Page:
Sunday, 17 October 2021


A Domboshava village head has been arraigned before the courts for allegedly trying to invade an apostolic sect shrine, which he wants to subdivide and sell as residential stands.

Wiriranayi Gwindi has been dragged to the Supreme Court by the Johanne Masowe Chishanu Esikiti, who claim that the shrine was given to them in 1988. They  accuse the village head of trying to benefit from the land which does not belong to him.

The apostolic sect that boasts of around 5 000 worshippers is being represented by its leader Anyplay Chasi who claims that they have been worshipping at the shrine for more than three decades before Gwindi claimed that the land was his.

The matter is set to be heard in the Supreme Court under SC261/20 after both parties failed to accept the outcomes of the magistrates and High Court judgements.

In their appeal of the judgement  handed down by Justice Esther Muremba, dated May 21, the apostolic sect leaders claimed that Gwindi had no right to claim that the worshipping place belongs to him.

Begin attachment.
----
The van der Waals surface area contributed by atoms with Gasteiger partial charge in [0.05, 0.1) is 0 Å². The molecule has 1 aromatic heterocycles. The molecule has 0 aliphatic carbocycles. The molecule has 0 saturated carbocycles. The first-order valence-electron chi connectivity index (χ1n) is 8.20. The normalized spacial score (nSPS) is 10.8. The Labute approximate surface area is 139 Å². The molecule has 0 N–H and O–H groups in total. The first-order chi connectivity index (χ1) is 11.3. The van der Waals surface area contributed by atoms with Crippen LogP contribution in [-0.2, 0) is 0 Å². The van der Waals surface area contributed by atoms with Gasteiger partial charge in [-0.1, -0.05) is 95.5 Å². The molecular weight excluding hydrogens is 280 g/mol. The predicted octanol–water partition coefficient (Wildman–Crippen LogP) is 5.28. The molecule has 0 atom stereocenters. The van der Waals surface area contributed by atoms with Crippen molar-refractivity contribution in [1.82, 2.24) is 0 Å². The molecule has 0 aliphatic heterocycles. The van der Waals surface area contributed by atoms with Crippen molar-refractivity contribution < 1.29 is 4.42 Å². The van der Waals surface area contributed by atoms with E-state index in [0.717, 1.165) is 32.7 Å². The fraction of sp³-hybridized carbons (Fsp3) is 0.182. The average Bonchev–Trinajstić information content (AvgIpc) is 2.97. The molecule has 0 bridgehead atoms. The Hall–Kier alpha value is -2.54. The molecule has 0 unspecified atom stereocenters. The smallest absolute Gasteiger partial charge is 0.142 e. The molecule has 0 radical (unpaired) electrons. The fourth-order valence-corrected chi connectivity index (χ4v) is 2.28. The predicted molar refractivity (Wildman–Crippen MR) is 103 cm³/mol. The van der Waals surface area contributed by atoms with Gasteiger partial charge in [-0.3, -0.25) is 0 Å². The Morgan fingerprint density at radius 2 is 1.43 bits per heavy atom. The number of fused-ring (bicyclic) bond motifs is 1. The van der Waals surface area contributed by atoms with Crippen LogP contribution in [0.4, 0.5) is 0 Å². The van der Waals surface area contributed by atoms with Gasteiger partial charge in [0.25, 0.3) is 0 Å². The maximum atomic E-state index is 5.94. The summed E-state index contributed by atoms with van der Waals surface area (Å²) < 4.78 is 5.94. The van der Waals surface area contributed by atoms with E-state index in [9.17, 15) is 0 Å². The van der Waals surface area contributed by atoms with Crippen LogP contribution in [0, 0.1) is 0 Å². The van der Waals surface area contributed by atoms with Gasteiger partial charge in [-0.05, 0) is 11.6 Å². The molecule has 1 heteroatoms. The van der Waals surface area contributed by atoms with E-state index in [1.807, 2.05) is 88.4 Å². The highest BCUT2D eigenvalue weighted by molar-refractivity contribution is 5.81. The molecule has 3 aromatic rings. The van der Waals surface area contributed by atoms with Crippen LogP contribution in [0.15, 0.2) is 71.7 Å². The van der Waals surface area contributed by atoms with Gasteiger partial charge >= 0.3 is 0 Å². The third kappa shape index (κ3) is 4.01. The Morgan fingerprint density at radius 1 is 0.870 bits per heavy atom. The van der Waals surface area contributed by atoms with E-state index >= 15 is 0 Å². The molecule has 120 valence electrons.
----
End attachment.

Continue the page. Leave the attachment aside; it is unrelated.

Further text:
“The court a quo erred by failing to consider that the respondent did not establish any rights in relation to the land in question and, therefore, there was no basis to make a ruling against the appellants who proved their rights in that they were given the land in question by Augustine Chaitezvi in 1986, which position was confirmed by the then chief Chinamhora on the 7th of April 1988,” argued the sect.

“The court a quo erred by confirming a finding by the magistrates court to the effect that the respondent (Gwindi) is the owner of the five pieces of land or contour ridges which is contradictory to another finding by the magistrates court that the land belong to Chaitezvi family.”

According to the letter dated April 7, 1988, attached to the court documents signed by the ward council identified as Gahadza and headman Alfred Gwindi, the apostolic sect was confirmed to be the occupiers of the 2ha piece of land.

“We have agreed that these can worship here since the law doesn’t allow people to gather everywhere.

“They have agreed that they will use one place. We urge the parties to be peaceful since these are people who approached us with a request,” read the letter.

The matter was also brought before chief Chinamhora.

Domboshava has become a hunting ground for home-seekers following reports that traditional leaders are selling out prime land at cheap prices. Standard


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